<import-shared-library name="oracle.dms"/>
                          

  
                           <import-shared-library name="oracle.jdbc"/>
                          

<import-shared-library name="oracle.xml"/>
                          

<import-shared-library name="soap"/>
                          

<import-shared-library name="global.libraries"/>
                          

<import-shared-library name="global.tag.libraries" />
                          

</imported-shared-libraries>
                        

The definitions for the default set of shared-libraries are specified in an internal OC4J file which can't be changed. However, it's possible to install and publish additional shared libraries, then configure applications to load them and even replace any of the inherited libraries as needed.

This how-to demonstrates exactly how to perform this task.

What are the Prerequisites?

What Should You Know?

  • Be generally familiar with J2EE applications and JDBC
  • Have an an appreciation what class libraries are and how they are used in conjunction with J2EE containers.

What are the Software Requirements?

  • Have access to the scott schema in an Oracle database.
  • OracleAS or OC4J 10g (10.1.3) installed. Available from OTN.
  • Sun JDK 1.4_02 or above. Available from the Sun Web site.
  • Apache Ant 1.6.2. Available from the Apache Ant Web site.
  • Oracle JDBC Driver 9.2 to publish as a shared-library -- available for download from OTN -- Oracle JDBC 9.2 drivers.
    ** Note: ojdbc14.jar now included in ./lib directory

What are the Notations?

  • %ORACLE_HOME% : the directory in which OC4J has been installed.
  • %J2EE_HOME% : the directory where the oc4j.jar file exists within OC4J.
    This is typically 2 directories under %ORACLE_HOME%. For example, if you installed OC4J to c:\ then %J2EE_HOME% would be c:\j2ee\home
  • %JAVA_HOME% : the directory where the JDK is installed on your machine.

How to Build the Application?

This how-to needs to be built and deployed before it can be accessed.

Examining the How to Distribution

First off, let us examine the contents of the how-to distribution.

  • how-to-swapjdbclib/src - contains all Java source code for the example.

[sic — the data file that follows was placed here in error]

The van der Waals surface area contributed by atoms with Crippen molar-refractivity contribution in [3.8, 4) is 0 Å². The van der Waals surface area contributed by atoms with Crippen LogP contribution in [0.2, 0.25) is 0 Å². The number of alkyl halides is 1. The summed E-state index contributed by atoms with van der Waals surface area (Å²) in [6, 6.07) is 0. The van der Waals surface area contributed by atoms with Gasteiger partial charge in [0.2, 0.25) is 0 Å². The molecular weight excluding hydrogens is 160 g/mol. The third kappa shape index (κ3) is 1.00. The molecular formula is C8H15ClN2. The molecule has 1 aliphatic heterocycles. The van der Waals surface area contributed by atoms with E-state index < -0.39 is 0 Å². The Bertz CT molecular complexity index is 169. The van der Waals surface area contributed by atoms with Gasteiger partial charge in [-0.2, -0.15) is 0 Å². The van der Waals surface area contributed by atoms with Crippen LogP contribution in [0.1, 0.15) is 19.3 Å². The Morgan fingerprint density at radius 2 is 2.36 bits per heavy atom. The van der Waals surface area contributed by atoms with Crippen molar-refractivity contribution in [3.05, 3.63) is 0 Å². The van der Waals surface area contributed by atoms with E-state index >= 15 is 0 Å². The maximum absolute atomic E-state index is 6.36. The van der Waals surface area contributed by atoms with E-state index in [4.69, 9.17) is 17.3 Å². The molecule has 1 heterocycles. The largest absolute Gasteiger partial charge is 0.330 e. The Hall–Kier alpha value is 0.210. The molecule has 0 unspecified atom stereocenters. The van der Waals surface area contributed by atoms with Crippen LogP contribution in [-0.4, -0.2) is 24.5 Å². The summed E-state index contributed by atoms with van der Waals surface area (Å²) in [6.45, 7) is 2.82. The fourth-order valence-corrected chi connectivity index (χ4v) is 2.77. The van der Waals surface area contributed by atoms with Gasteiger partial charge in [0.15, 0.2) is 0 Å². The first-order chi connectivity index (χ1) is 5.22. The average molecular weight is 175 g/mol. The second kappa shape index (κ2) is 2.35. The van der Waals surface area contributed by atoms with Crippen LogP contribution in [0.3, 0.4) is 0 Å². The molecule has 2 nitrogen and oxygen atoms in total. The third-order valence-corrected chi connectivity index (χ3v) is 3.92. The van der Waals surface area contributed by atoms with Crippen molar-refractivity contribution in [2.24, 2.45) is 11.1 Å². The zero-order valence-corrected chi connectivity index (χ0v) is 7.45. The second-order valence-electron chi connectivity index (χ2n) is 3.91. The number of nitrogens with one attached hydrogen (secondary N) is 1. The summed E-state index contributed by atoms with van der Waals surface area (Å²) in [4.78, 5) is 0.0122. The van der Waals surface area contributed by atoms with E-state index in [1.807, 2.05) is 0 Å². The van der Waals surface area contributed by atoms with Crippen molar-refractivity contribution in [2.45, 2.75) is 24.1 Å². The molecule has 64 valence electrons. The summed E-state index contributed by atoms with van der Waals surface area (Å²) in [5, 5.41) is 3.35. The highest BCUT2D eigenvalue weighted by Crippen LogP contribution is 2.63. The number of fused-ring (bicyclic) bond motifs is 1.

• web/
      • index.jsp - the page used by the container to display the JDBC driver version.
      • css/
        • blaf.css - the style-sheet.
  • how-to-swapjdbclib/ etc/
    • web.xml - the standard J2EE Web module deployment descriptor
    • application.xml - the standard J2EE application module descriptor
    •  
    orion-application.xml - the OC4J specific deployment desciptor, defines the application data-sources.xml file and optionally the shared-library settings
    • data-sources.xml - contains a pre-defined, application level datasource and connection pool definition
  • how-to-swapjdbclib/doc/
    • how-to-swapjdbclib.html - this document.
    • images/ - contains the images for this document
  • how-to-swapjdbclib/lib
    • ojdbd14.jar - the Oracle 9.2.0.4 JDBC library for use in example
  • how-to-swapjdbclib/
    • build.xml - the Ant build file to build, package and deploy the application
    • oracle-ant.xml - sets correct environment up for Ant to to build and deploy the application
    • oracle-ant.properties - defines the properties of the OC4J instance which the application is deployed to

Setting Up the Application

Make sure the following properties are configured correctly in the oracle-ant.properties file located in the root directory of this how-to distribution.

NOTE:  Some of these properties will default to the values of corresponding environment variables as noted below.  If you have these variables setup in your environment you may not have to alter the values in the file.  If necessary, modify these variables to the proper values for you environment:

  • oracle.home - the root directory of oracle installation.  Defaults to the ORACLE_HOME environment variable.
  • java.home -  the root directory of JDK installation.  Defaults to JAVA_HOME environment variable.
  • oracleas.host - the hostname of the platform on which the target OC4J instance is running.  Defaults to localhost.
  • oracleas.http.port - the port on which the HTTP listener is listening.  Defaults to 8888.
  • oracleas.admin.port  - the port on which the OC4J administration processor is listening.  Defaults to 23791.